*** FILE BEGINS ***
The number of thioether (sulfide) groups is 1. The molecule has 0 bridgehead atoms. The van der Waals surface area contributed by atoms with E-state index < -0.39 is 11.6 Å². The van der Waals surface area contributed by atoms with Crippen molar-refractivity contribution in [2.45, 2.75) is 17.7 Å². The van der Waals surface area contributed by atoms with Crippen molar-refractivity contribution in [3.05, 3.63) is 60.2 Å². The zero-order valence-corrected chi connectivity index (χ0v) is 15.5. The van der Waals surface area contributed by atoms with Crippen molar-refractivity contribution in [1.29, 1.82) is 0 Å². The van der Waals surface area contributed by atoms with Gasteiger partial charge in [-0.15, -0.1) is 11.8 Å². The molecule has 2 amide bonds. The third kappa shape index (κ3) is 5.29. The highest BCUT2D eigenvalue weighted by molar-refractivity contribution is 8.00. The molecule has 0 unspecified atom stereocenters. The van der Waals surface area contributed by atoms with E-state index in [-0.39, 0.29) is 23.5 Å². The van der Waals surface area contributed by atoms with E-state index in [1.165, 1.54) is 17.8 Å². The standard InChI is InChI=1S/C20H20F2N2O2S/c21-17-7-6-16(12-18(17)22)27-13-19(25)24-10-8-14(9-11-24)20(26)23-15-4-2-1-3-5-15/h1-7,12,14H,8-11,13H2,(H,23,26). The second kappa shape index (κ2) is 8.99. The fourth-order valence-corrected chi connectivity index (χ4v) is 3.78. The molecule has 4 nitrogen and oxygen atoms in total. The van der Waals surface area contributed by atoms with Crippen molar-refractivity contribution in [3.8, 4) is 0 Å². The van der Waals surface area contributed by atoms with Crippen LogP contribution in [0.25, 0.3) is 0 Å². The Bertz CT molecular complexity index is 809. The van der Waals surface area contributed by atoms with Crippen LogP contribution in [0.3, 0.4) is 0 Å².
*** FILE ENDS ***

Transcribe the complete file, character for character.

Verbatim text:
The number of thioether (sulfide) groups is 1. The molecule has 0 bridgehead atoms. The van der Waals surface area contributed by atoms with E-state index < -0.39 is 11.6 Å². The van der Waals surface area contributed by atoms with Crippen molar-refractivity contribution in [2.45, 2.75) is 17.7 Å². The van der Waals surface area contributed by atoms with Crippen molar-refractivity contribution in [3.05, 3.63) is 60.2 Å². The zero-order valence-corrected chi connectivity index (χ0v) is 15.5. The van der Waals surface area contributed by atoms with Crippen molar-refractivity contribution in [1.29, 1.82) is 0 Å². The van der Waals surface area contributed by atoms with Gasteiger partial charge in [-0.15, -0.1) is 11.8 Å². The molecule has 2 amide bonds. The third kappa shape index (κ3) is 5.29. The highest BCUT2D eigenvalue weighted by molar-refractivity contribution is 8.00. The molecule has 0 unspecified atom stereocenters. The van der Waals surface area contributed by atoms with E-state index in [-0.39, 0.29) is 23.5 Å². The van der Waals surface area contributed by atoms with E-state index in [1.165, 1.54) is 17.8 Å². The standard InChI is InChI=1S/C20H20F2N2O2S/c21-17-7-6-16(12-18(17)22)27-13-19(25)24-10-8-14(9-11-24)20(26)23-15-4-2-1-3-5-15/h1-7,12,14H,8-11,13H2,(H,23,26). The second kappa shape index (κ2) is 8.99. The fourth-order valence-corrected chi connectivity index (χ4v) is 3.78. The molecule has 4 nitrogen and oxygen atoms in total. The van der Waals surface area contributed by atoms with Crippen molar-refractivity contribution in [3.8, 4) is 0 Å². The van der Waals surface area contributed by atoms with Crippen LogP contribution in [0.25, 0.3) is 0 Å². The Bertz CT molecular complexity index is 809. The van der Waals surface area contributed by atoms with Crippen LogP contribution in [0.3, 0.4) is 0 Å².